Review Summary: Ricardo Villalobos can obviously do anything.3 of 3 thought this review was well written
I have strong opinions about the music I listen to. If there's anything that pisses me off, it's when music lovers dismiss dance, house, or techno as mindless crap, as music only for philistines, ravers and clubbers. There exist an endless array of talented dance artists--and they don't necessarily need to be tagged with "IDM". Minimal techno or house (often dubbed "microhouse") is a genre that can appeal to clubbers as well as avid headphone listeners.
I am particularly fond of one counterexample to you skeptics. It's an album by Ricardo Villalobos called Alcachofa
. It's an album that, despite being tagged as minimal, is very detailed and expansive. It's an album that, contrary to most house music, sounds dark, mysterious and ambivalent. This mood makes the first listen an unusual one, but Alcachofa
soon envelops you like an incubus. It makes sure you notice something new with each listen.
If you're a naturalist who likes to use the phrase "cold, unfeeling electronics", you'll be hard pressed to find a moment in Ricardo Villalobos's music in which to use such a phrase. Alcachofa
is primarily an electronic album, but much of its notes give off an organic vibe. All snaps, handclaps, and plucked guitar notes aside, the actual electronics feel warm and unique. Pops and clicks flock around the music like fireflies, and by judging the timbre it's hard to say what's electronic and what's sampled. Soft R2-D2 robot whirrs replace commonly used hard saw synths. Many of the synth sounds used sound very windy and breathy, like white noise. Ricardo Villalobos goes beyond the conventions of average tecnho to find fascinating instruments to feature in his music.
's minimalism paradoxically allows its details to shine; this is why it feels like such a detailed album. The album cover, laced with tiny, repetitive and elaborate bubbles, really describes the sound: bubbly minimal techno that repeats a lot, but creates a sprawling world. Unlike his peers The Field or Pantha du Prince, Ricardo Villalobos does not drench his music in hazy reverb, thus allowing every click, pop, whirr and wobble to be noticed. The length of this album also works superbly for its style of sprawling music, allowing its details room to breathe. Alcachofa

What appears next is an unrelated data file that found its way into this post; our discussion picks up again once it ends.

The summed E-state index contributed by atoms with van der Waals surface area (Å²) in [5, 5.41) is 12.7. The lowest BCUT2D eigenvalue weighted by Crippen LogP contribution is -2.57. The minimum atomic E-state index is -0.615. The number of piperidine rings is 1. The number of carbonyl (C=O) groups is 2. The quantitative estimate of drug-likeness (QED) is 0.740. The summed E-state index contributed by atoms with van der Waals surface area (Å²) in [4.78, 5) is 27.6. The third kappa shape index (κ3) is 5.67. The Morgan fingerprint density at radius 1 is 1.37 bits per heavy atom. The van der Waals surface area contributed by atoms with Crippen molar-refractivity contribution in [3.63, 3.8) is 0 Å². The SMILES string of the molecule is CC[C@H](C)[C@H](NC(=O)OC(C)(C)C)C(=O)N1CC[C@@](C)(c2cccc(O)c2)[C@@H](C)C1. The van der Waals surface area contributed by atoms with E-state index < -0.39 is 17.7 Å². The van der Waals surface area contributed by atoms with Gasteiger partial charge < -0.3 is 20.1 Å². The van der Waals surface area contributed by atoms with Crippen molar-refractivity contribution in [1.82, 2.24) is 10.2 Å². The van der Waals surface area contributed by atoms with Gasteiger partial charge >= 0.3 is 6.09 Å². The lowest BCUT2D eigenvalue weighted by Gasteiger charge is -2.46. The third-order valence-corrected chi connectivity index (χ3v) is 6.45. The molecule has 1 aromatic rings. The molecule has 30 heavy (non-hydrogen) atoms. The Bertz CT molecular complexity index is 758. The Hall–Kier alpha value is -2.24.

is 77 minutes long, but unlike most lengthy albums it is never superfluous or overly ambitious (Illinoise
comes to mind). In it time flurries away; fifty minutes in feels only halfway through.
Despite the noted lack of reverb or ambience, Alcachofa
still manages to sound dreamy. On "Dexter", the handclaps and kicks commence as expected, but two and a half minutes in a gorgeous, trippy guitar melody plays. The kicks stop for about 20 seconds to allow the melody to tantalize you. Throughout the track the melody seesaws from forward to reverse and back again. Such dreamy moments make one want to dance and float in the air at the same time.
If there's any moment in which the music sounds like "cold, unfeeling electronics", it's when "Easy Lee" and "What You Say" include a vocoder, and it may be for this reason alone that these are the two weakest tracks on Alcachofa
. The first track includes vocoder immediately and its beat doesn't start until 45 seconds in. The best section of the song is actually right when the vocoder stops
four and a half minutes in and this spiffy, twangy sounding instrument plays. And "What You Say" compensates by including such gorgeously dark details as an addictive, ominous guitar loop and an occasional reversing of instruments and vocals. Point being, Ricardo Villalobos doesn't need to use vocoder (mixed in at such a loud and intrusive volume) for his beats to hypnotize.
Not all of the songs sound dark: the mystery and uncertainty of Alcachofa
seems to temporarily melt away on the shining "Waiworinao" (it would
be in the smack-dab center of the album), the album's most melodic track, impressing mainly with extremely catchy guitar loops. The ambivalent "Theogenese" manages to sound equally bright and mysterious, like a friend who's suddenly happy for no reason after being depressed for a month. Don't ask me how that's possible; Ricardo Villalobos can obviously do anything.
The rest of Alcachofa
is marked not by grand statements but by small, mesmerizing details. The heartbeat at the start of "Y.G.H." provides a breathtaking, almost godlike transition from "Easy Lee". "Y.G.H." may be the true opener of Alcachofa
, revealing an ecosystem of details "Easy Lee" failed to offer. "Bahaha Hahi" and "I Try to Live (Can I Live)" include occasional vocal samples that often repeat the name of the track in a dreamy or ominous tone. There are more of these little moments on Alcachofa
worth gushing about, but listening to them would be far more advised than reading about them.
Ricardo himself has said he doesn't like the way albums have to be formatted and much prefers to DJ clubs for hours on end, but for a guy with a statement like that . . . not a bad album at all. Alcachofa
is one of the greatest dance albums to have come out in recent years. And he knew how to end it, too, in the hypnotic second half of "Fool's Garden (Black Conga)" where the beat fades away and the melody becomes the main focus.